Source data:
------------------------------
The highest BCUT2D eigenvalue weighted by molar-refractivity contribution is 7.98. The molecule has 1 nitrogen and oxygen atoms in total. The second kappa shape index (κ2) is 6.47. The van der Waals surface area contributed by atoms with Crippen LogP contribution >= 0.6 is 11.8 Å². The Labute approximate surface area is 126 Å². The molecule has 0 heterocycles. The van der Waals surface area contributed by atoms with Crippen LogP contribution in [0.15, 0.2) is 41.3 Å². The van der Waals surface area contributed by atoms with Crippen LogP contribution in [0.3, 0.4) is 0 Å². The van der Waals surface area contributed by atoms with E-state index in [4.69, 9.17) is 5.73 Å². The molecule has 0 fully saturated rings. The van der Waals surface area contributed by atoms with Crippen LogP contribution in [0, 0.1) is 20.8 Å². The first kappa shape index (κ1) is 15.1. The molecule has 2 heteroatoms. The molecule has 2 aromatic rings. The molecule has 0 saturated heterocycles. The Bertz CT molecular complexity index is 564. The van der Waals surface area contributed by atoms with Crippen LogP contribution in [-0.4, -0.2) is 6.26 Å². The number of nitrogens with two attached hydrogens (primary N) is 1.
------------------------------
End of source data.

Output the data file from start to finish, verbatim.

The highest BCUT2D eigenvalue weighted by molar-refractivity contribution is 7.98. The molecule has 1 nitrogen and oxygen atoms in total. The second kappa shape index (κ2) is 6.47. The van der Waals surface area contributed by atoms with Crippen LogP contribution >= 0.6 is 11.8 Å². The Labute approximate surface area is 126 Å². The molecule has 0 heterocycles. The van der Waals surface area contributed by atoms with Crippen LogP contribution in [0.15, 0.2) is 41.3 Å². The van der Waals surface area contributed by atoms with Crippen LogP contribution in [0.3, 0.4) is 0 Å². The van der Waals surface area contributed by atoms with E-state index in [4.69, 9.17) is 5.73 Å². The molecule has 0 fully saturated rings. The van der Waals surface area contributed by atoms with Crippen LogP contribution in [0, 0.1) is 20.8 Å². The first kappa shape index (κ1) is 15.1. The molecule has 2 heteroatoms. The molecule has 2 aromatic rings. The molecule has 0 saturated heterocycles. The Bertz CT molecular complexity index is 564. The van der Waals surface area contributed by atoms with Crippen LogP contribution in [-0.4, -0.2) is 6.26 Å². The number of nitrogens with two attached hydrogens (primary N) is 1.